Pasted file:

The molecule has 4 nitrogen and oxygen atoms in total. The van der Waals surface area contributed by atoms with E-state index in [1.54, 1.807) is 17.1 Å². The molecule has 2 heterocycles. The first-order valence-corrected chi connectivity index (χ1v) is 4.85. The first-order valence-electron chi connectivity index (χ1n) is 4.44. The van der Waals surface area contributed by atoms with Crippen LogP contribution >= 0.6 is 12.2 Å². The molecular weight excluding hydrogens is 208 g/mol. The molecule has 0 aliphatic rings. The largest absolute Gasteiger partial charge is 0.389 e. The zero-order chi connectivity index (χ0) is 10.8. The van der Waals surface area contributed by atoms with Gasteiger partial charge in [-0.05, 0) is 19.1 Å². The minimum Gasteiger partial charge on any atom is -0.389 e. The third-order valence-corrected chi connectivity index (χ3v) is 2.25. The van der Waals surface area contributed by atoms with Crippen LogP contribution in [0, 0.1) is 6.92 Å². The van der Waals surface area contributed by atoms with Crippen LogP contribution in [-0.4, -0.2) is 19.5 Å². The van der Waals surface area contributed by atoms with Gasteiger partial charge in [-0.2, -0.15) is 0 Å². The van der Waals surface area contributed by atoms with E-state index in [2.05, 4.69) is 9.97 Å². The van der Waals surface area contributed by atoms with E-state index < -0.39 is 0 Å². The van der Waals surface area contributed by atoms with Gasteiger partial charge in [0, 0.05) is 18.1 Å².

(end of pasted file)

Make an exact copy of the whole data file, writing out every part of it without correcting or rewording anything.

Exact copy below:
The molecule has 4 nitrogen and oxygen atoms in total. The van der Waals surface area contributed by atoms with E-state index in [1.54, 1.807) is 17.1 Å². The molecule has 2 heterocycles. The first-order valence-corrected chi connectivity index (χ1v) is 4.85. The first-order valence-electron chi connectivity index (χ1n) is 4.44. The van der Waals surface area contributed by atoms with Crippen LogP contribution >= 0.6 is 12.2 Å². The molecular weight excluding hydrogens is 208 g/mol. The molecule has 0 aliphatic rings. The largest absolute Gasteiger partial charge is 0.389 e. The zero-order chi connectivity index (χ0) is 10.8. The van der Waals surface area contributed by atoms with Gasteiger partial charge in [-0.05, 0) is 19.1 Å². The minimum Gasteiger partial charge on any atom is -0.389 e. The third-order valence-corrected chi connectivity index (χ3v) is 2.25. The van der Waals surface area contributed by atoms with Crippen LogP contribution in [0, 0.1) is 6.92 Å². The van der Waals surface area contributed by atoms with Crippen LogP contribution in [-0.4, -0.2) is 19.5 Å². The van der Waals surface area contributed by atoms with Gasteiger partial charge in [-0.2, -0.15) is 0 Å². The van der Waals surface area contributed by atoms with E-state index in [2.05, 4.69) is 9.97 Å². The van der Waals surface area contributed by atoms with E-state index < -0.39 is 0 Å². The van der Waals surface area contributed by atoms with Gasteiger partial charge in [0, 0.05) is 18.1 Å².